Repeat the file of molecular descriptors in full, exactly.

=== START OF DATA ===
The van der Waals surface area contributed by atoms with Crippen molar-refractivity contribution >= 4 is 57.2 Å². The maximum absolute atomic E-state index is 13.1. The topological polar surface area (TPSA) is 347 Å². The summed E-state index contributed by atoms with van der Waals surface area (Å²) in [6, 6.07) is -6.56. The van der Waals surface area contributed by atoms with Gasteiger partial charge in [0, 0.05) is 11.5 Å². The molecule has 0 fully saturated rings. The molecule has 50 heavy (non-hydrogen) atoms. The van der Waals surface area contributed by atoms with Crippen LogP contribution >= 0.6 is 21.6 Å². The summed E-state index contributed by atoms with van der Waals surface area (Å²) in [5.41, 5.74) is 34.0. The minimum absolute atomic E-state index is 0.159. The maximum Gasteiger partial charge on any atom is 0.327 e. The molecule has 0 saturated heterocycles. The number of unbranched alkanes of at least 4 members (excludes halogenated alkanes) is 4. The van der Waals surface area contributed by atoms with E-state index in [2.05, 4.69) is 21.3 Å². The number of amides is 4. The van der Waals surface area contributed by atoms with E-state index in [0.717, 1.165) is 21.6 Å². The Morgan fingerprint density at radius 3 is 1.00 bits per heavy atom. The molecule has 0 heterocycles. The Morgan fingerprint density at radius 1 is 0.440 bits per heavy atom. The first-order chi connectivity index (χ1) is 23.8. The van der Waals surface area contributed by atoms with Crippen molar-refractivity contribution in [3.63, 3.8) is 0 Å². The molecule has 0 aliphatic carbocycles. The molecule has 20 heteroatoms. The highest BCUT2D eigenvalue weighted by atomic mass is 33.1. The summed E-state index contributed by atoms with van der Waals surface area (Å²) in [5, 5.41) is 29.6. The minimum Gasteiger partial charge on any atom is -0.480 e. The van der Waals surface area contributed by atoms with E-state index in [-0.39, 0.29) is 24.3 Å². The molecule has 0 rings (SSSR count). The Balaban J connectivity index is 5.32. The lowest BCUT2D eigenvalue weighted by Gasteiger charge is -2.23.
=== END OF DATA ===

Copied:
The van der Waals surface area contributed by atoms with Crippen molar-refractivity contribution >= 4 is 57.2 Å². The maximum absolute atomic E-state index is 13.1. The topological polar surface area (TPSA) is 347 Å². The summed E-state index contributed by atoms with van der Waals surface area (Å²) in [6, 6.07) is -6.56. The van der Waals surface area contributed by atoms with Gasteiger partial charge in [0, 0.05) is 11.5 Å². The molecule has 0 fully saturated rings. The molecule has 50 heavy (non-hydrogen) atoms. The van der Waals surface area contributed by atoms with Crippen LogP contribution >= 0.6 is 21.6 Å². The summed E-state index contributed by atoms with van der Waals surface area (Å²) in [5.41, 5.74) is 34.0. The minimum absolute atomic E-state index is 0.159. The maximum Gasteiger partial charge on any atom is 0.327 e. The molecule has 0 saturated heterocycles. The number of unbranched alkanes of at least 4 members (excludes halogenated alkanes) is 4. The van der Waals surface area contributed by atoms with E-state index in [2.05, 4.69) is 21.3 Å². The number of amides is 4. The van der Waals surface area contributed by atoms with E-state index in [0.717, 1.165) is 21.6 Å². The Morgan fingerprint density at radius 3 is 1.00 bits per heavy atom. The molecule has 0 heterocycles. The Morgan fingerprint density at radius 1 is 0.440 bits per heavy atom. The first-order chi connectivity index (χ1) is 23.8. The van der Waals surface area contributed by atoms with Crippen molar-refractivity contribution in [3.63, 3.8) is 0 Å². The molecule has 0 aliphatic carbocycles. The molecule has 20 heteroatoms. The highest BCUT2D eigenvalue weighted by atomic mass is 33.1. The summed E-state index contributed by atoms with van der Waals surface area (Å²) in [5, 5.41) is 29.6. The minimum Gasteiger partial charge on any atom is -0.480 e. The van der Waals surface area contributed by atoms with E-state index in [-0.39, 0.29) is 24.3 Å². The molecule has 0 rings (SSSR count). The Balaban J connectivity index is 5.32. The lowest BCUT2D eigenvalue weighted by Gasteiger charge is -2.23.